If your periods are heavy and painful, you should know that up to 90 percent of women also feel some painfull sensations in the pelvic area during their periods and you’re not alone. But in some cases, these painful sensations can be quite severe. Teenagers and women in their early 20’s are more likely to have primary dysmenorrhea. Moreover, heavy menstruations are the most common cause of complaints from schoolgirls.
What is Dysmenorrhea?
Dysmenorrhea is a medical term that describes painful menstruation. It is divided into two different types. Primary dysmenorrhea means painful cramps during the period if there are no other pelvic diseases that could lead to pain. Primary dysmenorrhea usually begins within the first year or so after the first menstruation.
Secondary dysmenorrhea means that your painful menstruation was caused by some pelvic diseases like adenomyosis or fibroids. Secondary dysmenorrhea may occur after several years of comparatively mild periods.
Symptoms of Dysmenorrhea
Dysmenorrhea pain usually starts within a day before or after your periods begin and it usually worsens on the day when the blood flow becomes the heaviest. Although some women can experience severe pain for three days or even more.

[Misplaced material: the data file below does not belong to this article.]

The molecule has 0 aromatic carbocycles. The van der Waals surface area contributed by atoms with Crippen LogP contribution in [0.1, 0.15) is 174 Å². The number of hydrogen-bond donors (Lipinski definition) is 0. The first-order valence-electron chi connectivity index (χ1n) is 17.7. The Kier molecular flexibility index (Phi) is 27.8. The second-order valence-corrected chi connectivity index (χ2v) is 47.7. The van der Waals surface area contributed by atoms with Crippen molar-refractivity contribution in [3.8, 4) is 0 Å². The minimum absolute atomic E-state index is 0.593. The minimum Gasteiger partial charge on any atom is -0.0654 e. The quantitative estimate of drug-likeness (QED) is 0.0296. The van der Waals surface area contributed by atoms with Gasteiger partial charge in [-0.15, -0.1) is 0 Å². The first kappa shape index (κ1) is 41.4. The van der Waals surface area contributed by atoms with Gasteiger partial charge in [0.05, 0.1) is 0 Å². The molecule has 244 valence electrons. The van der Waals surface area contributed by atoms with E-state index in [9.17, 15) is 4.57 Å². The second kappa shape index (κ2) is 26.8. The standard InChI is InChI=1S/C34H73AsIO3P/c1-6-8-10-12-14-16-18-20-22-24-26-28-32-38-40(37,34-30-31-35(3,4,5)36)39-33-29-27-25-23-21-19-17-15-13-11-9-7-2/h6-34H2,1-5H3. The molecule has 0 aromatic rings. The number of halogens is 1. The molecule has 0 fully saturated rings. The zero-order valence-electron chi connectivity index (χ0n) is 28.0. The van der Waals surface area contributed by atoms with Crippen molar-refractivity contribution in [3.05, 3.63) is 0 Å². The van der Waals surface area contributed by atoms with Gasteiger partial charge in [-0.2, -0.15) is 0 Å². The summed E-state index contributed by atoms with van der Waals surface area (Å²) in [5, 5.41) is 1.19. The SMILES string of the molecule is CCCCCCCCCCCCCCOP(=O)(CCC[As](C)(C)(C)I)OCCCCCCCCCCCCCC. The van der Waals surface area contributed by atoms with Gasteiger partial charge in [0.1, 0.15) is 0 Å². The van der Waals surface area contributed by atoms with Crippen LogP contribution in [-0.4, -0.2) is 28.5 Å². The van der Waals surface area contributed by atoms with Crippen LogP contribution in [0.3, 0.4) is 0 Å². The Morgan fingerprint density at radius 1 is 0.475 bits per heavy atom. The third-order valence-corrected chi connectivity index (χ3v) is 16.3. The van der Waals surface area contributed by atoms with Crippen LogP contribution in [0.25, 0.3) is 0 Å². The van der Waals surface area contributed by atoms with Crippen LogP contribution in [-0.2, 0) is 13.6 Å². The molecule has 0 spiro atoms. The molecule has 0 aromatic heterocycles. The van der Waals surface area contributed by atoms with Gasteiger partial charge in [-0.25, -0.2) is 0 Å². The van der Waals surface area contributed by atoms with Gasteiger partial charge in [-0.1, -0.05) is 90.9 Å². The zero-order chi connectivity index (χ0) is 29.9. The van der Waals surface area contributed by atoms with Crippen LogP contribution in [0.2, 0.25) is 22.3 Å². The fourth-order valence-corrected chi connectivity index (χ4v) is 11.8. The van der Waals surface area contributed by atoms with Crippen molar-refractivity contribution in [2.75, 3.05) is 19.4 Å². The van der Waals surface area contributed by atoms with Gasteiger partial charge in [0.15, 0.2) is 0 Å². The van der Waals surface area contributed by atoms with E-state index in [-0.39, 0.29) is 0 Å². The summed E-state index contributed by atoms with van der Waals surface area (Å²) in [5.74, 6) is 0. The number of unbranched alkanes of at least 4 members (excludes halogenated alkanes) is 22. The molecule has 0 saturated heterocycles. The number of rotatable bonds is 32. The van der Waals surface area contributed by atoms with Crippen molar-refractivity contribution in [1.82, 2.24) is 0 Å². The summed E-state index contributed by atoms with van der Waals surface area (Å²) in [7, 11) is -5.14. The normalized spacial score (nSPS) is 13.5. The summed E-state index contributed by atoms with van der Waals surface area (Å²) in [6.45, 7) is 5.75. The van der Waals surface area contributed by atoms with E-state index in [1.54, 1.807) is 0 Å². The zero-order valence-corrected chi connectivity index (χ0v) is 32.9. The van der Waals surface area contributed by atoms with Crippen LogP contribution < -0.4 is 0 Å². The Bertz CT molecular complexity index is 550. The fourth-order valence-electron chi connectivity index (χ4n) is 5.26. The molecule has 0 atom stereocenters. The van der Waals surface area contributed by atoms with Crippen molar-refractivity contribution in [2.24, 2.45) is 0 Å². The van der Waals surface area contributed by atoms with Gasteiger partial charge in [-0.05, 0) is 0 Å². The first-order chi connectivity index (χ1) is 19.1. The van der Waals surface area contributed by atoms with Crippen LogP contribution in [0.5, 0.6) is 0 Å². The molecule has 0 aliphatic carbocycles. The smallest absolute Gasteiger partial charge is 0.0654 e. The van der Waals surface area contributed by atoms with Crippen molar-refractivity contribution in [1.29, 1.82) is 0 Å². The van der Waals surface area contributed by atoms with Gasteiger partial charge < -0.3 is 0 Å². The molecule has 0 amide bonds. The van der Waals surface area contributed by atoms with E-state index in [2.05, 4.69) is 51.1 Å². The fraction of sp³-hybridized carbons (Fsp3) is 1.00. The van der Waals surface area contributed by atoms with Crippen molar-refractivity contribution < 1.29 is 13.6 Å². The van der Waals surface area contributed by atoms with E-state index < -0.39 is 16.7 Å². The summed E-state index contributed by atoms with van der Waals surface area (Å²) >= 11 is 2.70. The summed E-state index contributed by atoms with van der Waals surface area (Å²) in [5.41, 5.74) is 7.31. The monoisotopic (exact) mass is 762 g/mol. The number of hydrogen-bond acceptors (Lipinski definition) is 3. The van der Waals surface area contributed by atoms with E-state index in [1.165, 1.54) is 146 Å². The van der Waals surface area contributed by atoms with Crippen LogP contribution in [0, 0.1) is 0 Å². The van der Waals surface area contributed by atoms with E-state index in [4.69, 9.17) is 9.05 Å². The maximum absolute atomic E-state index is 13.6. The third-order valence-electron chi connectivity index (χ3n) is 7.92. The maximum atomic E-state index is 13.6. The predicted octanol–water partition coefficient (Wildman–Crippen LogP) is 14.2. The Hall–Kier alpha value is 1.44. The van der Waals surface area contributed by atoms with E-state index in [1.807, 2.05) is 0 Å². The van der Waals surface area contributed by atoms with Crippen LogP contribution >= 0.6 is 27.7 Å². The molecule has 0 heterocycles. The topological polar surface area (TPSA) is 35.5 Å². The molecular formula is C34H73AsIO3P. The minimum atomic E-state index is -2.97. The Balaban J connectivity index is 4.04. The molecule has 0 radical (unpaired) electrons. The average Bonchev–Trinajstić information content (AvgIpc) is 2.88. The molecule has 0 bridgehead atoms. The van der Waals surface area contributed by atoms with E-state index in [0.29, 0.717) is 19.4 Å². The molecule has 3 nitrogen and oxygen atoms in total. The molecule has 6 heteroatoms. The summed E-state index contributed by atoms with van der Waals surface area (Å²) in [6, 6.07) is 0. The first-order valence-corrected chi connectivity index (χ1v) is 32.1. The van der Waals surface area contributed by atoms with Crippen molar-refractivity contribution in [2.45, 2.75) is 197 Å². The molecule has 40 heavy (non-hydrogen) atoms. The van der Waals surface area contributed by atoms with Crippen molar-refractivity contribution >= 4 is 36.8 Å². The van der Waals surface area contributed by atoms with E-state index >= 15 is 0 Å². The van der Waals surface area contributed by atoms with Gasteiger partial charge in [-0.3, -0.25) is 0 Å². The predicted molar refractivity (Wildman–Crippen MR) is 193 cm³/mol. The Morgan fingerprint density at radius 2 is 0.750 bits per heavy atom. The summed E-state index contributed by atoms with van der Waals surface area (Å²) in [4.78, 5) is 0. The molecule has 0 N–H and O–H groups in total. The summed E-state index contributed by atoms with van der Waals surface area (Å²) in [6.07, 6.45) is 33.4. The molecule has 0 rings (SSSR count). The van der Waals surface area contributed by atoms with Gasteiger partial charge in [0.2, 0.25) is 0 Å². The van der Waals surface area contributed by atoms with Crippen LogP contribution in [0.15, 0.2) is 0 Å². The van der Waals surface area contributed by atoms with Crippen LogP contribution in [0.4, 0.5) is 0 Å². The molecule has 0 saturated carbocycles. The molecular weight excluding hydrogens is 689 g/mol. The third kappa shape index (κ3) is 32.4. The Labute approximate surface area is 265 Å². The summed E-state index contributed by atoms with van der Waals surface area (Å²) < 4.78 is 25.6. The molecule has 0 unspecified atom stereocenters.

Women who suffer from primary dysmenorrhea report that the pain is quite predictable and feels the same every menstruation. They often describe it as severe cramping that occurs in the lower abdominal area. These painful sensations can even spread to the lower back and upper hips as persistent or pulsatile discomfort.
Primary dysmenorrhea can be accompanied by other symptoms. They may include:
- Nausea and vomiting
The release of prostaglandins is considered the most likely cause of these symptoms. Prostaglandins are naturally occurring chemicals in your body that lead to the pain of primary dysmenorrhea.
Causes of Primary Dysmenorrhea
The mucous membrane of your uterus is responsible for prostaglandin production. This chemical can cause contraction of the blood vessels and muscles in your uterus. During these contractions of blood vessels and muscles, the blood supply temporarily decreases in the uterus.